Barriers and facilitators to diabetes screening and prevention after a pregnancy complicated by gestational diabetes

Drishti D. Sinha, Roxann C. Williams, Laura N. Hollar, Hannah R. Lucas, Bethany Johnson-Javois, Heidi B. Miller, Amanda Stoermer, Graham A. Colditz, Aimee S. James, Cynthia J. Herrick

Research output: Contribution to journalArticlepeer-review

2 Scopus citations


Objective Gestational diabetes mellitus (GDM) is increasing in the United States, with higher rates among minoritized racial and ethnic populations and lower income populations. GDM increases risk for type 2 diabetes (T2DM), and postpartum diabetes screening and prevention are imperative. This qualitative study examines barriers and facilitators to postpartum T2DM screening and prevention among non-privately insured individuals with a history of GDM in a state prior to Medicaid expansion. Methods Thirty-six non-privately insured women with a history of GDM completed semi-structured interviews. Four focus groups and seven interviews were conducted with 30 nurse practitioners, physicians, physician assistants, nurses and registered dietitians from Federally Qualified Health Centers in St. Louis, MO. Interviews and focus groups were audio-recorded and transcribed. Data were analyzed using an integrative thematic analysis informed by the socio-ecological model. Results Barriers and facilitators to T2DM screening and prevention occur across multiple environments (society, healthcare system, interpersonal, and individual). Societal barriers include insurance issues, unemployment, and lack of transportation, childcare, safe housing, and healthy food access, while facilitators include government sponsored programs and community organizations. Healthcare system barriers include care fragmentation, scheduling policies and time constraints while facilitators include care coordination, pregnancy support groups, and education materials. Interpersonal barriers include negative care experiences, cultural differences, communication challenges, competing priorities, and lack of a social support network, while facilitators include family and friend support and positive care experiences. Individual barriers include health complications and unhealthy food and exercise patterns, while facilitators include child wellbeing, empowered attitudes and healthy food and exercise patterns. Conclusions The socioecological model highlights the societal and systemic determinants that encompass individual and interpersonal factors affecting postpartum T2DM screening and prevention. This framework can inform multi-level interventions to increase postpartum T2DM screening and prevention in this high-risk population, including policy changes to alleviate higher-level barriers.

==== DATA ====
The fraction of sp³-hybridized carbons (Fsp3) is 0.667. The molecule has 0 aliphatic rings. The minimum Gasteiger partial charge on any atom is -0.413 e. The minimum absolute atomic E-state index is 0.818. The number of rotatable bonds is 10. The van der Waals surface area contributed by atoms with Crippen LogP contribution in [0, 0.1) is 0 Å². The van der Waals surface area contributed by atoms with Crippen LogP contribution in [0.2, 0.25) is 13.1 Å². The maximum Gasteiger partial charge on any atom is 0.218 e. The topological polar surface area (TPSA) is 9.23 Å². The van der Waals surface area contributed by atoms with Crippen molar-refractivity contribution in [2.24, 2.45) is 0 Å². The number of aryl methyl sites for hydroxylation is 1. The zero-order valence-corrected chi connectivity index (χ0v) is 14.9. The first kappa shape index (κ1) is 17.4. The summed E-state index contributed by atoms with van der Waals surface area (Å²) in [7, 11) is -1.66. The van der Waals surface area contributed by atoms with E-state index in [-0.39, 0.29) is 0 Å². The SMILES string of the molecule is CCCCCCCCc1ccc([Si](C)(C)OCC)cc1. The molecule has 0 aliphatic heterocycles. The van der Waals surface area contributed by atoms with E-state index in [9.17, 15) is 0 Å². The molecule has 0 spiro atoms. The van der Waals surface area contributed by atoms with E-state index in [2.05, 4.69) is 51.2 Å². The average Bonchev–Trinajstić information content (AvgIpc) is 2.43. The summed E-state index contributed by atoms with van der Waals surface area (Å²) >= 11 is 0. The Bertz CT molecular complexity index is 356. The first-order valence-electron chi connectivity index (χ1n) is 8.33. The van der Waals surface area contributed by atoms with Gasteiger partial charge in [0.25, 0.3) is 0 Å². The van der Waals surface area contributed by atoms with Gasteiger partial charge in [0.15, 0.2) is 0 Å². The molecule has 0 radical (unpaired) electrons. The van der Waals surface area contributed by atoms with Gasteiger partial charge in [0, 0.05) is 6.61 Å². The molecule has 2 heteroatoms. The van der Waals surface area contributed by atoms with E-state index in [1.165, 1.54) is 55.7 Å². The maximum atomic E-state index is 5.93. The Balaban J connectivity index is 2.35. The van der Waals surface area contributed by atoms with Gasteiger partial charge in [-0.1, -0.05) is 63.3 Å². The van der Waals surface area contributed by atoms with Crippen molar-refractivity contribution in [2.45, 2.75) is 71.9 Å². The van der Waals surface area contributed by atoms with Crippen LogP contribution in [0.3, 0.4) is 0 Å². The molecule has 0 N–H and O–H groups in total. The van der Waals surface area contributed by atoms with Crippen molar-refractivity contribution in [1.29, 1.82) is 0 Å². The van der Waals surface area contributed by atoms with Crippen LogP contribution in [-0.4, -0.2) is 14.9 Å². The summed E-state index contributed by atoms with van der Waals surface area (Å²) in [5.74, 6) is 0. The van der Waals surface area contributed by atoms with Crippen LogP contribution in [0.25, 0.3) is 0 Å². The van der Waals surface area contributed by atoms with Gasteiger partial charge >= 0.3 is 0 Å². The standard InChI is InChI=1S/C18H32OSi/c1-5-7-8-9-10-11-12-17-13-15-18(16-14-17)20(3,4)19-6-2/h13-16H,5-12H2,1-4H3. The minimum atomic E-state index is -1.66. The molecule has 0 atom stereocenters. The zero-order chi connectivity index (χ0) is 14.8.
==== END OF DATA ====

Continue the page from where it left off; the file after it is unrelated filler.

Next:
Original languageEnglish
Article numbere0277330
JournalPloS one
Issue number11 November
StatePublished - Nov 2022


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